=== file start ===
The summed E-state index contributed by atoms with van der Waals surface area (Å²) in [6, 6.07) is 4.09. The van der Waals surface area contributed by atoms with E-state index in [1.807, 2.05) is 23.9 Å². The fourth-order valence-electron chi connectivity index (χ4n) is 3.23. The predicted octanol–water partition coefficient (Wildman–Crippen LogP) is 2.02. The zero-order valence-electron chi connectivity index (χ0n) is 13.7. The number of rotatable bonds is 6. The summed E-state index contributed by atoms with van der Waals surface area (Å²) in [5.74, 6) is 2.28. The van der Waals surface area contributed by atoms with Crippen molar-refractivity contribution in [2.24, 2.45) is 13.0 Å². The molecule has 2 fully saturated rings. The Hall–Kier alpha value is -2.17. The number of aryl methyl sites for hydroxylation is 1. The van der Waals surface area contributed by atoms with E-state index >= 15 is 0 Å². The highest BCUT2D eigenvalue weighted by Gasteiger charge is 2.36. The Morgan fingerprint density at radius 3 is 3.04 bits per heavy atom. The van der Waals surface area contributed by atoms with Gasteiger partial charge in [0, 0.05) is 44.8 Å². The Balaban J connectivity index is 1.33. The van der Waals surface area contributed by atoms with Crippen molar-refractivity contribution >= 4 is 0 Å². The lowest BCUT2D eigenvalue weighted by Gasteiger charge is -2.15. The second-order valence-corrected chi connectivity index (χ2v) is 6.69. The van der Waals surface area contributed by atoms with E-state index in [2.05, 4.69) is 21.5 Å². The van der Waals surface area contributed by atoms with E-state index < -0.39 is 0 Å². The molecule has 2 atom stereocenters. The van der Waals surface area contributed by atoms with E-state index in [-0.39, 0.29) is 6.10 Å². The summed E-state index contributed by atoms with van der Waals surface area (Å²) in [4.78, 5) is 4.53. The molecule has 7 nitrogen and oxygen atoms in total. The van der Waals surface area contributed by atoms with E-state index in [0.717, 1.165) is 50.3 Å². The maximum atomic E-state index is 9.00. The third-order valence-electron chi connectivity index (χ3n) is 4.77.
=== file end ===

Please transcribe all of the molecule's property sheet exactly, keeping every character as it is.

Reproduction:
The summed E-state index contributed by atoms with van der Waals surface area (Å²) in [6, 6.07) is 4.09. The van der Waals surface area contributed by atoms with E-state index in [1.807, 2.05) is 23.9 Å². The fourth-order valence-electron chi connectivity index (χ4n) is 3.23. The predicted octanol–water partition coefficient (Wildman–Crippen LogP) is 2.02. The zero-order valence-electron chi connectivity index (χ0n) is 13.7. The number of rotatable bonds is 6. The summed E-state index contributed by atoms with van der Waals surface area (Å²) in [5.74, 6) is 2.28. The van der Waals surface area contributed by atoms with Crippen molar-refractivity contribution in [2.24, 2.45) is 13.0 Å². The molecule has 2 fully saturated rings. The Hall–Kier alpha value is -2.17. The number of aryl methyl sites for hydroxylation is 1. The van der Waals surface area contributed by atoms with E-state index >= 15 is 0 Å². The highest BCUT2D eigenvalue weighted by Gasteiger charge is 2.36. The Morgan fingerprint density at radius 3 is 3.04 bits per heavy atom. The van der Waals surface area contributed by atoms with Gasteiger partial charge in [0, 0.05) is 44.8 Å². The Balaban J connectivity index is 1.33. The van der Waals surface area contributed by atoms with Crippen molar-refractivity contribution >= 4 is 0 Å². The lowest BCUT2D eigenvalue weighted by Gasteiger charge is -2.15. The second-order valence-corrected chi connectivity index (χ2v) is 6.69. The van der Waals surface area contributed by atoms with E-state index in [2.05, 4.69) is 21.5 Å². The van der Waals surface area contributed by atoms with E-state index < -0.39 is 0 Å². The molecule has 2 atom stereocenters. The van der Waals surface area contributed by atoms with E-state index in [-0.39, 0.29) is 6.10 Å². The summed E-state index contributed by atoms with van der Waals surface area (Å²) in [4.78, 5) is 4.53. The molecule has 7 nitrogen and oxygen atoms in total. The van der Waals surface area contributed by atoms with E-state index in [0.717, 1.165) is 50.3 Å². The maximum atomic E-state index is 9.00. The third-order valence-electron chi connectivity index (χ3n) is 4.77.